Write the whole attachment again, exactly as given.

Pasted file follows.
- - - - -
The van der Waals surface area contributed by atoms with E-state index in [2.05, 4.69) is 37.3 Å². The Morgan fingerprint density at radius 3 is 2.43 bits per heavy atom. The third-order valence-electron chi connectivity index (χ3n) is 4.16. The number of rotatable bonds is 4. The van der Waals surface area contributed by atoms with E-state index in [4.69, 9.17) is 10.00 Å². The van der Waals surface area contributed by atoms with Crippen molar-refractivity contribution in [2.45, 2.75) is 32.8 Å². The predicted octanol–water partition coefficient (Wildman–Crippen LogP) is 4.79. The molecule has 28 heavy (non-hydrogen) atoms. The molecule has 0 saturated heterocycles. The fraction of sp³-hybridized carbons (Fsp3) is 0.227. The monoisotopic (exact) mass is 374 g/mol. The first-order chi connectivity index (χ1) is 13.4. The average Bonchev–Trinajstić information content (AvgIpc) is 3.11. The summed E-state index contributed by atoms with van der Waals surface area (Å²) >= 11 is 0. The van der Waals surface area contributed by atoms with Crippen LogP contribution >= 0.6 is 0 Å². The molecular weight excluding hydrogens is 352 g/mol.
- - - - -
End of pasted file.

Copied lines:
The van der Waals surface area contributed by atoms with E-state index in [2.05, 4.69) is 37.3 Å². The Morgan fingerprint density at radius 3 is 2.43 bits per heavy atom. The third-order valence-electron chi connectivity index (χ3n) is 4.16. The number of rotatable bonds is 4. The van der Waals surface area contributed by atoms with E-state index in [4.69, 9.17) is 10.00 Å². The van der Waals surface area contributed by atoms with Crippen molar-refractivity contribution in [2.45, 2.75) is 32.8 Å². The predicted octanol–water partition coefficient (Wildman–Crippen LogP) is 4.79. The molecule has 28 heavy (non-hydrogen) atoms. The molecule has 0 saturated heterocycles. The fraction of sp³-hybridized carbons (Fsp3) is 0.227. The monoisotopic (exact) mass is 374 g/mol. The first-order chi connectivity index (χ1) is 13.4. The average Bonchev–Trinajstić information content (AvgIpc) is 3.11. The summed E-state index contributed by atoms with van der Waals surface area (Å²) >= 11 is 0. The van der Waals surface area contributed by atoms with Crippen LogP contribution >= 0.6 is 0 Å². The molecular weight excluding hydrogens is 352 g/mol.